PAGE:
In particular, a letter on the lines of Dr. Swamy’s letter is in order to all Governments and in particular to Govts of Kerala, Andhra Pradesh, Karnataka, Maharashtra, Orissa, Madhya Pradesh, Uttar Pradesh and to the Pondicherry Administration.



What the SC has ruled is that any take over of a Hindu religious endowment without a specified, LIMITED duration is arbitrary and invalid. This Constitutional mandate under Art. 32 should, therefore apply ipso facto to all Religious endowment Acts of various state governments.
Flowing from the following acts, State governments have enacted laws with similar provisions such as Charitable Endowments Act, 1951 (Madras Act 19 of 1951) which is used in the states which were part of Madras Presidency:
Various states have also these acts in force in comparable forms.
The same Act has been used for Hindu temples in Kerala, Pondicherry. Kerala has constituted boards such as
(1) The Karnataka Religious and Charitable Institutions Act, 1927;
Mysore Religious Endowments Act, 1959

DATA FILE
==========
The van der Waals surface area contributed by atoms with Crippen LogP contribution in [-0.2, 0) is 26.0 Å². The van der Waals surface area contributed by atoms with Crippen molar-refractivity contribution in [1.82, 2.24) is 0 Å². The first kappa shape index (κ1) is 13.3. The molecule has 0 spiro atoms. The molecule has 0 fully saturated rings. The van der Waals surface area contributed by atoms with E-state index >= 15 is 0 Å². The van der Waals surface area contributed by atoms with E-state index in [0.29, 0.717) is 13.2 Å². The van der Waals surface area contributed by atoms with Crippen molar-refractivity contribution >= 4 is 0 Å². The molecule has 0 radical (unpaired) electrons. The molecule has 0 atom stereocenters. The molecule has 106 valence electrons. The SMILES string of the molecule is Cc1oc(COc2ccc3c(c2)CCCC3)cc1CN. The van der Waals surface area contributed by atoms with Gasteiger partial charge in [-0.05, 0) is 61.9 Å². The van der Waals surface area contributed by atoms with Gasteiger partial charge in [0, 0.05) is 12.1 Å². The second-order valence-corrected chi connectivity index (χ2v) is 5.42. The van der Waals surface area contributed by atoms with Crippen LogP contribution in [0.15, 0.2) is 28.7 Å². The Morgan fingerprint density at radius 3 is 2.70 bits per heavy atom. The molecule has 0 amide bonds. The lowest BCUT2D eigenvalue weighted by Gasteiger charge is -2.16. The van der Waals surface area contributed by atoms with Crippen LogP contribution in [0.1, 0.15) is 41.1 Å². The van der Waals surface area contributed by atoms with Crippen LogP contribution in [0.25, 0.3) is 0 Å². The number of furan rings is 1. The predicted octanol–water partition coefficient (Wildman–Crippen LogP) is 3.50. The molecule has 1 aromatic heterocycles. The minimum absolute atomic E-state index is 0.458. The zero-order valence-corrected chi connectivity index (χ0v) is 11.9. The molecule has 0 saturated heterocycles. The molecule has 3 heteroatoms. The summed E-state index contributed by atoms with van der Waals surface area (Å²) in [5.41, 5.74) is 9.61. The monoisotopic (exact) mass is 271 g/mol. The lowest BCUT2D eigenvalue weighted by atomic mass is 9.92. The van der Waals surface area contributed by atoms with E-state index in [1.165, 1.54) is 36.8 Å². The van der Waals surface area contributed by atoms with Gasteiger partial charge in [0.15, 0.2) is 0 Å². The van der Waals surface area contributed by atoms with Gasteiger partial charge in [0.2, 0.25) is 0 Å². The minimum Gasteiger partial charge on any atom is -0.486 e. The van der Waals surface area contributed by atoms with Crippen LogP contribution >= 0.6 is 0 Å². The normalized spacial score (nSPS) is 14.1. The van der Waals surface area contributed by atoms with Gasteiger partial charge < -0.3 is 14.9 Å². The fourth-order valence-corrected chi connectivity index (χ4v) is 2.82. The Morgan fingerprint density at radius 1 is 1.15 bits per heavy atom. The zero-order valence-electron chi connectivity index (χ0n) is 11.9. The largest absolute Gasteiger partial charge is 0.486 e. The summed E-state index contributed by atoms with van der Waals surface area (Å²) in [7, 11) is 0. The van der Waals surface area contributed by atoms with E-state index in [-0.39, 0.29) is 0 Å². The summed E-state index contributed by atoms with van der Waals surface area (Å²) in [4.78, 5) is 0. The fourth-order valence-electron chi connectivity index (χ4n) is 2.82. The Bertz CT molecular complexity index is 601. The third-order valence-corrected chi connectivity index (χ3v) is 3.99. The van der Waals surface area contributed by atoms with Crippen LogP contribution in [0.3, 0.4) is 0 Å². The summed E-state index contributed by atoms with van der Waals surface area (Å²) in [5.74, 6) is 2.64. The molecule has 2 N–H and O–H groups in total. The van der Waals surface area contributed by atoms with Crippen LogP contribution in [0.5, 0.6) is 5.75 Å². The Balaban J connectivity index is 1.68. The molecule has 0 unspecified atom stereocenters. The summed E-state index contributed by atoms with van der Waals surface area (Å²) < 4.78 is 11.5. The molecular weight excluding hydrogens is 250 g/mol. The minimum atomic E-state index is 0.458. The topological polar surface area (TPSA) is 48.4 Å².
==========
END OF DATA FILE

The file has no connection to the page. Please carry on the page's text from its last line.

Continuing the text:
(3) The Bombay Public Trust Act, 1950;
 (4) The Hyderabad Endowment Act, Regulations, 2349F; and
 (5) The Coorg Temple Funds Management Act, 1956.
Andhra Pradesh Endowments Act
At the time of formation of the State of Andhra Pradesh in 1956, there were two enactments for administering the Hindu Religious and Charitable Institutions viz., The Madras Act 19/1951 for Andhra area and the Hyderabad Endowments Regulations 1939 for Telangana area. With a view to have a uniform law throughout the State, the Government of Andhra Pradesh has enacted a new Endowments Act in 1966.
Andhra Pradesh Charitable and Hindu Religious Institutions and Endowments Act, 1966
To administer Hindu Temples, Mutts, Peetams and other Charitable Institutions and Endowments
To ensure proper administration of these institutions and appropriating their income for which they were established.
To protect the properties of Hindu temples and other charitable Institutions.
Maharashtra Religious Endowment’s (Reconstruction
in Resettlement Sites) Act, 1970.
Uttar Pradesh Hindu Religious Institutions (Prevention of Dissipation of Properties) Act, 1962
Orissa Hindu Religious Endowment Act 1969 changed after Odisha Hindu Religious Endowments (Amendment) Bill 2012 passed in the state  Assembly